Anime fans have distinct tastes and may not love every show, but there are some series that attract a lot of unwarranted hate. Often, these despised shows are also some of the most popular anime—franchises like Sword Art Online and Attack on Titan have seemingly equal groups of devotees and haters.
A lot of anime don't deserve all the hate they get. These shows are by no means perfect – many of them have serious flaws – but they're better than their critics give them credit for.
Don't listen to the haters, if you're not watching Black Clover, you're missing out. Some people dislike Asta's shrill, piercing voice and his played out shonen hero personality. Others find the battle sequences uninspiring and badly animated, or write it off as a redux of older, more successful shows like Naruto and Bleach.
But Black Clover has redeeming qualities. Asta might be loud, but his goals are clear and his drive and enthusiasm are charming. His world is a cruel and elitist one, but he's determined to beat the odds anyway—a kind of story always worth telling.
If you consider yourself a '90s kid, Attack on Titan might have been your gateway anime. It's one of the most beloved shows in anime history, and it's often written off as being terrible for that reason. This is unfair; popularity only equates to poor quality if you have a misanthropic outlook.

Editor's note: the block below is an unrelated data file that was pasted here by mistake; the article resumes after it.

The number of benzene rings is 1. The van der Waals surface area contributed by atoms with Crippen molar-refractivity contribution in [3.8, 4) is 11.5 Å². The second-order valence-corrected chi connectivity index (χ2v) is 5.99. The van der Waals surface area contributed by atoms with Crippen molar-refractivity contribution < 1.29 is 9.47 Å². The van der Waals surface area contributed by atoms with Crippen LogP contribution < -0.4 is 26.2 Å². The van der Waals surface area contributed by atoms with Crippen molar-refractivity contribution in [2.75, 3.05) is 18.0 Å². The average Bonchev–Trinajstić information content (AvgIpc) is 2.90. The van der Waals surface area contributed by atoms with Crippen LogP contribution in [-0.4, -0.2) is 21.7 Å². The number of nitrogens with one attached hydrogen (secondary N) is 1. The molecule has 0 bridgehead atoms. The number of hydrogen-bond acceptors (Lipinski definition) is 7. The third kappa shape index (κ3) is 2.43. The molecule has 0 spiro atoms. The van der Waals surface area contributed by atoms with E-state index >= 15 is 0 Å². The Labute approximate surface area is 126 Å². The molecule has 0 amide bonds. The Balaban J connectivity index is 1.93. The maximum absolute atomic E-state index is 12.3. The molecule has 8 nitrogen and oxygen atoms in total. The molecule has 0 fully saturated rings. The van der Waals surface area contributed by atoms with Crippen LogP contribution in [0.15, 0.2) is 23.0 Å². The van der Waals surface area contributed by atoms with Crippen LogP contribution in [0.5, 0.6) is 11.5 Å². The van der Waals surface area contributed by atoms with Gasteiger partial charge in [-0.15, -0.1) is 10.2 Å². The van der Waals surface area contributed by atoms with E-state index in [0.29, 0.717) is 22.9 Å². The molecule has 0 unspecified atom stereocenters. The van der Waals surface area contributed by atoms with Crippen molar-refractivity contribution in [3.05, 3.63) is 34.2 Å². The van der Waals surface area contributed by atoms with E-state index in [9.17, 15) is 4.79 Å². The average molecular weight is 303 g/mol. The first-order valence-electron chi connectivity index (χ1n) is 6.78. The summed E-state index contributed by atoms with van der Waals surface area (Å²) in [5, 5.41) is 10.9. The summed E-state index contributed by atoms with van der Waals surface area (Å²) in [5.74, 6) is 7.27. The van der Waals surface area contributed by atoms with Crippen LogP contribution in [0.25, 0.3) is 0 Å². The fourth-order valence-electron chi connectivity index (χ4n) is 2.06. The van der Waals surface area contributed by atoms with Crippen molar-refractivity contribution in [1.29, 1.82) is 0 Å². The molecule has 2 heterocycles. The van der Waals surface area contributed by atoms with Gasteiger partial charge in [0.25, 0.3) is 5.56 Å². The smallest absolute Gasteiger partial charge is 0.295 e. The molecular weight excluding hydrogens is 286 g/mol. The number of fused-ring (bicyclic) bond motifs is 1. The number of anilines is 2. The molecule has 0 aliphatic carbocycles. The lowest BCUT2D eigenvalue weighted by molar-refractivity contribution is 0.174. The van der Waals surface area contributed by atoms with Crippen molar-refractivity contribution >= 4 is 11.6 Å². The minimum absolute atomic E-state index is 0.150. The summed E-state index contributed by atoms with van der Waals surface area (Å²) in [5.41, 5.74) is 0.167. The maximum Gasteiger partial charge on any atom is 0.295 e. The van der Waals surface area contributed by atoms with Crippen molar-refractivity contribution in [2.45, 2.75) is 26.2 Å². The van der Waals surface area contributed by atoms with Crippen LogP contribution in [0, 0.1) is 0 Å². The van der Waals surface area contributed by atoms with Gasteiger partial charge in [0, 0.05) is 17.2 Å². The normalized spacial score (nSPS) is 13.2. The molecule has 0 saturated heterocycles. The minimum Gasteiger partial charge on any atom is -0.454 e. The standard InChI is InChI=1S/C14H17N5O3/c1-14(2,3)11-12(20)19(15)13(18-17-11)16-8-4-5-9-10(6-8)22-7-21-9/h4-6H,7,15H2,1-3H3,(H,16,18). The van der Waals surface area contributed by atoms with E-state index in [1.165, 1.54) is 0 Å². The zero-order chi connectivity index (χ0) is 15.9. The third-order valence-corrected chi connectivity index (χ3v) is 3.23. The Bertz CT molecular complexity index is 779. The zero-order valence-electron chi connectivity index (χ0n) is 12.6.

There are plenty of legitimate reasons to dislike the show – ranging from nitpicks about the animation to evidence suggesting it might be imperialist propaganda – but as long as you're watching with a critical eye, the series can be enjoyable.
The mystery behind the Titans is compelling, and the genuine danger the characters face keeps viewers on the edge of their seats. Despite being an action-heavy show with little time for romance, it has canon LGBTQ+ representation in the form of Krista and Ymir. Also, Levi is in it. No show with Levi in it can be completely terrible.
Fairy Tail might be popular, but there are a lot of anime fans who see it as mediocre or downright terrible. Every hater has their reasons, whether its the amount of time spent on Lucy and Natsu or how hard it is to root for a Guild that inflicts so much property damage.
Criticisms aside, it's actually an entertaining show. Most characters get an impressive backstory, including side characters who might otherwise be ignored. Unlike many shonen series, it doesn't linger too long on any one fight scene - the pace is brisk and keeps viewers on their toes.
The female characters are strong and well-rounded, and the plot is creative and fun. If you've run out of fantasy action to watch, give Fairy Tail a shot.
Naruto can be seriously hit-or-miss. Some episodes are so incredible they'll make you wonder what you did to deserve such a blessing, while others are so horrendous they feel like divine punishment.
The quality of its animation varies wildly, the series is half-filler, and the protagonist can seem one-dimensional and annoying if you catch him at the wrong moment.
These flaws are inherently part of the Naruto experience, but the anime depicts a complicated political landscape, and its characters develop in nuanced ways.
Naruto grows from a lonely kid with big dreams to someone who's worthy of his lofty goals and knows what it means to suffer. Also, the villains in Naruto are top-notch—some of them are deeply sympathetic, and those who aren't are still horrifically fascinating.